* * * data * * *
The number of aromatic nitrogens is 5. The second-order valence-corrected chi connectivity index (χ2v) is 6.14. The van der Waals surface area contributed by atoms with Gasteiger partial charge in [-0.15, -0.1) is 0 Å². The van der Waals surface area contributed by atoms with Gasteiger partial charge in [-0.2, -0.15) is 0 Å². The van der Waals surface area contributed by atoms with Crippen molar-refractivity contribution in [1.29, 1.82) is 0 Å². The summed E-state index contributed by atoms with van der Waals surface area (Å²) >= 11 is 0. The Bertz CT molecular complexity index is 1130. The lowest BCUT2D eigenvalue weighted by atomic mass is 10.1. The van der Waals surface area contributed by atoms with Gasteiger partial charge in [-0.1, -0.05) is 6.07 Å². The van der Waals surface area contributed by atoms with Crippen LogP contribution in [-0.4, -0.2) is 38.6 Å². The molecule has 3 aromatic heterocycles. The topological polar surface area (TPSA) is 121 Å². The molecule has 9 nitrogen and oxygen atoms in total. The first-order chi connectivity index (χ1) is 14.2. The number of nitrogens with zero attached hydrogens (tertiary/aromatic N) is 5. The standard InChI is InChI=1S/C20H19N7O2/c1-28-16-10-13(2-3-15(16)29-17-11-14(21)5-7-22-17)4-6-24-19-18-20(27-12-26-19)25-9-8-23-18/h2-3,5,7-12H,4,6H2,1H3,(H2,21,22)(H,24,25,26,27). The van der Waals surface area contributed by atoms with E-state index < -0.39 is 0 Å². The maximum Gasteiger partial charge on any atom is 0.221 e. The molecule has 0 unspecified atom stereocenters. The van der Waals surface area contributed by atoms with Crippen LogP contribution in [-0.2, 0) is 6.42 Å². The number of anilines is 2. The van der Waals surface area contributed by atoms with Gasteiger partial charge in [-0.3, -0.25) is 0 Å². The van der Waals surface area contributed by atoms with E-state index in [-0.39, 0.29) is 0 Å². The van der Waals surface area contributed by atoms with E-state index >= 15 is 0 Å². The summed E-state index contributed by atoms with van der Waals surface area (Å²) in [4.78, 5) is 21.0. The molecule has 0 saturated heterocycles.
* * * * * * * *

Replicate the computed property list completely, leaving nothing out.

The number of aromatic nitrogens is 5. The second-order valence-corrected chi connectivity index (χ2v) is 6.14. The van der Waals surface area contributed by atoms with Gasteiger partial charge in [-0.15, -0.1) is 0 Å². The van der Waals surface area contributed by atoms with Gasteiger partial charge in [-0.2, -0.15) is 0 Å². The van der Waals surface area contributed by atoms with Crippen molar-refractivity contribution in [1.29, 1.82) is 0 Å². The summed E-state index contributed by atoms with van der Waals surface area (Å²) >= 11 is 0. The Bertz CT molecular complexity index is 1130. The lowest BCUT2D eigenvalue weighted by atomic mass is 10.1. The van der Waals surface area contributed by atoms with Gasteiger partial charge in [-0.1, -0.05) is 6.07 Å². The van der Waals surface area contributed by atoms with Crippen LogP contribution in [-0.4, -0.2) is 38.6 Å². The molecule has 3 aromatic heterocycles. The topological polar surface area (TPSA) is 121 Å². The molecule has 9 nitrogen and oxygen atoms in total. The first-order chi connectivity index (χ1) is 14.2. The number of nitrogens with zero attached hydrogens (tertiary/aromatic N) is 5. The standard InChI is InChI=1S/C20H19N7O2/c1-28-16-10-13(2-3-15(16)29-17-11-14(21)5-7-22-17)4-6-24-19-18-20(27-12-26-19)25-9-8-23-18/h2-3,5,7-12H,4,6H2,1H3,(H2,21,22)(H,24,25,26,27). The van der Waals surface area contributed by atoms with E-state index < -0.39 is 0 Å². The maximum Gasteiger partial charge on any atom is 0.221 e. The molecule has 0 unspecified atom stereocenters. The van der Waals surface area contributed by atoms with Crippen LogP contribution in [-0.2, 0) is 6.42 Å². The number of anilines is 2. The van der Waals surface area contributed by atoms with Gasteiger partial charge in [-0.3, -0.25) is 0 Å². The van der Waals surface area contributed by atoms with E-state index in [-0.39, 0.29) is 0 Å². The van der Waals surface area contributed by atoms with E-state index >= 15 is 0 Å². The summed E-state index contributed by atoms with van der Waals surface area (Å²) in [4.78, 5) is 21.0. The molecule has 0 saturated heterocycles.